The passing of centuries has had little impact on Quebec's Royal Square (Place-Royale), a 17th-century plaza that has been at the center of Quebec City life since Samuel de Champlain founded the city in 1608. The Notre-Dame-des-Victoires Church, the oldest stone church in North America, still stands here, and the Fresque des Québécois mural can be seen nearby.
Mount Royal (Mont Royal), a 764-foot (233-meter) “mountain” in the midst of urban Montreal, is much-loved by locals and visitors alike, with Montrealers frequenting the leafy slopes as if the area were their own backyard. Cyclists, joggers, sunbathers, picnickers, and strollers abound in summer, while snowshoers, tobogganers, ice skaters, and cross-country skiers dominate in winter. Designed by Frederick Law Olmsted—the creative force behind New York City’s Central Park—the 470-acre (190-hectare) Mount Royal Park (Parc du Mont-Royal) encompasses forest trails, manmade monuments, and grassy meadows for picnicking. On a clear day, the views from the Mount Royal summit lookout can’t be beaten.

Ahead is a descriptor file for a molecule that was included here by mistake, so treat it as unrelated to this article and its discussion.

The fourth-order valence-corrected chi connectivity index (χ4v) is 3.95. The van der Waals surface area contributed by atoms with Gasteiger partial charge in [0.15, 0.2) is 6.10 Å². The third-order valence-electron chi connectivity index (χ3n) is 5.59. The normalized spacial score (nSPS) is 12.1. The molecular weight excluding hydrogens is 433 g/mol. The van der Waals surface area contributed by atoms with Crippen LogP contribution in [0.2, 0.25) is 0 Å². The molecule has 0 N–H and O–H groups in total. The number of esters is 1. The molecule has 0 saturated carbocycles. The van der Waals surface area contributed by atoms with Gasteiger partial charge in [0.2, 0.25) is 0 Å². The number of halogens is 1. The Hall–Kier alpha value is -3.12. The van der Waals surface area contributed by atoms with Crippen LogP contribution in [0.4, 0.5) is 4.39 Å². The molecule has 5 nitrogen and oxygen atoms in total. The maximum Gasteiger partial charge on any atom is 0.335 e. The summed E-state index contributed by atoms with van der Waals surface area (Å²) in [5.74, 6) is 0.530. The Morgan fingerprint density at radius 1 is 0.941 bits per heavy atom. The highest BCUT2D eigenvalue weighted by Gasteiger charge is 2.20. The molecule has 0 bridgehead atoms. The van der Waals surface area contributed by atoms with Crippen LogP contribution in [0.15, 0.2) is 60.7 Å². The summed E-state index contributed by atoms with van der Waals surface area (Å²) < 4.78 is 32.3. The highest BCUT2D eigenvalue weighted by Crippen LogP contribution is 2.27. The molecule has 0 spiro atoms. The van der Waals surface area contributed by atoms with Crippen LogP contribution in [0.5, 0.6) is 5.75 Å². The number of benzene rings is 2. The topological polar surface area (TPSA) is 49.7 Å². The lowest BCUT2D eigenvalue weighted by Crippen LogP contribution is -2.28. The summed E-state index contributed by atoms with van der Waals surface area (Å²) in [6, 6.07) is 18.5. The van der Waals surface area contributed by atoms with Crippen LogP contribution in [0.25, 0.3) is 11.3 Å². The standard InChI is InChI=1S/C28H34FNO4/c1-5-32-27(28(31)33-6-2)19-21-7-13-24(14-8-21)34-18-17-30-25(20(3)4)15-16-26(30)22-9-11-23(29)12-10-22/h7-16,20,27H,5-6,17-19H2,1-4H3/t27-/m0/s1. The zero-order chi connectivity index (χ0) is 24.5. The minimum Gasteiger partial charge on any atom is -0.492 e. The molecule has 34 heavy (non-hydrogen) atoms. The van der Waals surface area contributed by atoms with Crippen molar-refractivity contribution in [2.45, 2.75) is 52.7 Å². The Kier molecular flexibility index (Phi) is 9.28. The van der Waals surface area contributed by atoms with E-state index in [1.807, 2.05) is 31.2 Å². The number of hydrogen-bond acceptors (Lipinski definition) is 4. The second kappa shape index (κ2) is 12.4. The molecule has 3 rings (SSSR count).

During the 17th century, Quebec City’s charming Old Port (Vieux-Port) was bustling with European vessels and crews offloading supplies to New France. Now thronged with passengers from incoming cruise ships, the area is filled with historic buildings occupied by art galleries, boutiques, and inviting French-influenced restaurants.
Notre-Dame Basilica of Montreal (Basilique Notre-Dame de Montréal) is the city's oldest Catholic church and the venue of Quebec hero Celine Dion’s wedding. The Gothic Revival-style church is one of Canada’s most lavish cathedrals, with stained-glass windows, intricate wood carvings, frescoes, sculptures, and a 7,000-pipe organ all vying for attention beneath a blue ceiling studded with gold stars.